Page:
What you need to know.
The United States has revealed which Russian cruise missile Washington believes is in violation of the landmark 1987 Intermediate-range Nuclear Forces (INF) treaty.
Speaking at the Wilson Center on November 29, National Security Council official Christopher Ford revealed that the weapon is in fact the Novator 9M729—which carries the NATO designation of SSC-8. The land-based cruise missile is thought to have a range that falls between 500km and 5,500km, and is therefore illegal under the terms of the treaty, which turns 30 year old today (December 7). Many analysts like Jeff Lewis have long suspected that the INF-busting weapon in question is the 9M729, but until Ford confirmed their suspicions, there was no official word from the United States government.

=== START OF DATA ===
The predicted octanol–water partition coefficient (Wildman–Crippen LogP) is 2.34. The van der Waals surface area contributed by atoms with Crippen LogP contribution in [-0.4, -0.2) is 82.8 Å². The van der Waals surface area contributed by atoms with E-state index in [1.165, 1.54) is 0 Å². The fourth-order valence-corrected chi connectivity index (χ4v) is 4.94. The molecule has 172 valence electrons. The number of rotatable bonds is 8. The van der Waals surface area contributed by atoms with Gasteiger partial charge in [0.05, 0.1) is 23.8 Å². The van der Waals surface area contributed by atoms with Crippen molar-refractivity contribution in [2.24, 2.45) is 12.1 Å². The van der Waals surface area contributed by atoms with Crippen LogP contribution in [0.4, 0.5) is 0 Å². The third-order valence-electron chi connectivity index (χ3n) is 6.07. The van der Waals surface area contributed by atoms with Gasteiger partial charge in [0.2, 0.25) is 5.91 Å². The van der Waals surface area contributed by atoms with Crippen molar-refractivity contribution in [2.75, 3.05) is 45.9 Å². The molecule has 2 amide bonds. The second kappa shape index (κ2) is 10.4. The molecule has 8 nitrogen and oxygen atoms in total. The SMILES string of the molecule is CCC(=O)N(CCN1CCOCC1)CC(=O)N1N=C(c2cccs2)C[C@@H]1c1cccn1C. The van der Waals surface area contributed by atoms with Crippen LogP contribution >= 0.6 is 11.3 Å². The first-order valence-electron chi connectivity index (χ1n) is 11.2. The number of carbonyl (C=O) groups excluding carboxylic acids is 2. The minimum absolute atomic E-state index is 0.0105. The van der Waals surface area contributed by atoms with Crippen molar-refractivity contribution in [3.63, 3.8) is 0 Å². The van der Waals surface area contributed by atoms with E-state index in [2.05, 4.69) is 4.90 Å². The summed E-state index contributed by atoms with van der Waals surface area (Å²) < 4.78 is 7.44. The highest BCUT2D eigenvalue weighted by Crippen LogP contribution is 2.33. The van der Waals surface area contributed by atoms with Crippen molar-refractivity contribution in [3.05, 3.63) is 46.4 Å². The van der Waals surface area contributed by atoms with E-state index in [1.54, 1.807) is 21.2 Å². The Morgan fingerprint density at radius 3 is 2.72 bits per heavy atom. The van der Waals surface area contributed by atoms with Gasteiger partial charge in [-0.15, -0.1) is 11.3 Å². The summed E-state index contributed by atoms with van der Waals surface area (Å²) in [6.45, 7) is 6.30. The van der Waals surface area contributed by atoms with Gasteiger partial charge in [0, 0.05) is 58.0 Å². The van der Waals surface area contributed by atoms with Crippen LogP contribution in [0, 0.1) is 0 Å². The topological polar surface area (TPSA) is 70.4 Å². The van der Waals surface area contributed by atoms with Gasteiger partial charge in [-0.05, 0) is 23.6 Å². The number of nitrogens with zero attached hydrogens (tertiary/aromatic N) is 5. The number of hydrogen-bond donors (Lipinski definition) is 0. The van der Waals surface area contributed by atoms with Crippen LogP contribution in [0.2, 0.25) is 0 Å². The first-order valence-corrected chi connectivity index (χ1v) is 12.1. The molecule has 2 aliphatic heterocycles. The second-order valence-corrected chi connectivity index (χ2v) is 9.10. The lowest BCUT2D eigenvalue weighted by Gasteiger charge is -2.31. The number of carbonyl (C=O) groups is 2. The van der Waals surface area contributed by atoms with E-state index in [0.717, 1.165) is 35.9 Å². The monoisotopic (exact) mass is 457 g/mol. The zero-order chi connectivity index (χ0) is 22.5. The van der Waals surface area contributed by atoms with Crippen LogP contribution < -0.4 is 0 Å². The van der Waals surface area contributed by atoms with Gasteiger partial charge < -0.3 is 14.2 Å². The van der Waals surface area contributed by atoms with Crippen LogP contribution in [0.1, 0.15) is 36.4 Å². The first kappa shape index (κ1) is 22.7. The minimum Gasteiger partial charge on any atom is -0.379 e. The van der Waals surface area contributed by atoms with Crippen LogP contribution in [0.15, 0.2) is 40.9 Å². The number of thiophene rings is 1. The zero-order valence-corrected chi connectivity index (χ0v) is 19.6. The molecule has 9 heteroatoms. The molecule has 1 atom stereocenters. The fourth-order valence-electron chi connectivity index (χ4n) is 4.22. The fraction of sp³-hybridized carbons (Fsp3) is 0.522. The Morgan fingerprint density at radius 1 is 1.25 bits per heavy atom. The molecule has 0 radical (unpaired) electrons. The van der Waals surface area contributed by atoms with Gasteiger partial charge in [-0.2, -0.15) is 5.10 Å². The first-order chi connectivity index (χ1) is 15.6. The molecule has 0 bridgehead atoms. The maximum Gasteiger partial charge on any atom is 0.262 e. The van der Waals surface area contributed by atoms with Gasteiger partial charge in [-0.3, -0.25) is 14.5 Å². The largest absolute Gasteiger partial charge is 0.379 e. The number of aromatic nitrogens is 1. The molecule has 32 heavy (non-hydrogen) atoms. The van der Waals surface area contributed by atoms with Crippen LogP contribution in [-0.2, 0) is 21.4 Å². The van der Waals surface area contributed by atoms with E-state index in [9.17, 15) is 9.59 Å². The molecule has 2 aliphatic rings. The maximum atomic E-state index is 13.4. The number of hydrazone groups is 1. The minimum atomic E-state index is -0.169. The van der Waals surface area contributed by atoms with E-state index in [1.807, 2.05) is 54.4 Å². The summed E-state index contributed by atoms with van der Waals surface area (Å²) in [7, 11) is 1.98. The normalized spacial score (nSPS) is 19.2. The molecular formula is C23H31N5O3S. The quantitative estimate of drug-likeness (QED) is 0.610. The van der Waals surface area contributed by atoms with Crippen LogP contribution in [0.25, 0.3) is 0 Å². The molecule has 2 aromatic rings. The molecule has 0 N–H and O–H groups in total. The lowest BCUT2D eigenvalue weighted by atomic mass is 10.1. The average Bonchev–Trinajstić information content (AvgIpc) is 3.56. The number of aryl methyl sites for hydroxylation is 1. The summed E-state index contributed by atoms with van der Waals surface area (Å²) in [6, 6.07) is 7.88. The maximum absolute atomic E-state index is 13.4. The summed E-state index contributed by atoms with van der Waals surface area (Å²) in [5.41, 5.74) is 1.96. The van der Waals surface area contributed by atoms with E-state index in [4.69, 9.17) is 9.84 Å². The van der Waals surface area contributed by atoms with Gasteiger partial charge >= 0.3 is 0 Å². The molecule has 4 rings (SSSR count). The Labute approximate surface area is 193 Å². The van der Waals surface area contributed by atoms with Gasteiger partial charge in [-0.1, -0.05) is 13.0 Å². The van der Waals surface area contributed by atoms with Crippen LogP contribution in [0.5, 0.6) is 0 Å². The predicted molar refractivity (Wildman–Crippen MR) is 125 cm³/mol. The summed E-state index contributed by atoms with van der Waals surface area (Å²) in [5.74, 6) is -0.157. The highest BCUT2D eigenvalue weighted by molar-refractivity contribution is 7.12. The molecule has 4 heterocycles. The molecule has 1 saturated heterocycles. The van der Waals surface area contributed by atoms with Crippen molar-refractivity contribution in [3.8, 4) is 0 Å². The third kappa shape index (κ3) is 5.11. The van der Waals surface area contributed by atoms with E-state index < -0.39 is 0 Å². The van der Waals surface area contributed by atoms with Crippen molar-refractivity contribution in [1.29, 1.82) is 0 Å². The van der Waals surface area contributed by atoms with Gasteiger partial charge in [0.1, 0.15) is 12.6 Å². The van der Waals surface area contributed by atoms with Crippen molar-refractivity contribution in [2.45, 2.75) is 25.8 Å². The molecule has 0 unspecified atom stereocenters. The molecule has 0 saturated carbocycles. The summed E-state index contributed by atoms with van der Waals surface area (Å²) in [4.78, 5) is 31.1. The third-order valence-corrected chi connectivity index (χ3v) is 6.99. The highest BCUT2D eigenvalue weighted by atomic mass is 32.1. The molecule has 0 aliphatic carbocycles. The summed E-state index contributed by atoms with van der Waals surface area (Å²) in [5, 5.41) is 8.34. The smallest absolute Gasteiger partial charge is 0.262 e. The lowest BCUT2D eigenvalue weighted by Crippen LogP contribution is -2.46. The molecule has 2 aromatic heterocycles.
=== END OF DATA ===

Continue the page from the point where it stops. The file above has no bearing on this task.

The only thing scholars and analysts had to go on was a cryptic paragraph in the U.S. State Department’s April 2017 Adherence to and Compliance with Arms Control, Nonproliferation, and Disarmament Agreements and Commitments report. There were no other details available.
“The United States has determined that in 2016, the Russian Federation (Russia) continued to be in violation of its obligations under the INF Treaty not to possess, produce, or flight-test a ground-launched cruise missile (GLCM) with a range capability of 500 kilometers to 5,500 kilometers, or to possess or produce launchers of such missiles,” the report states.
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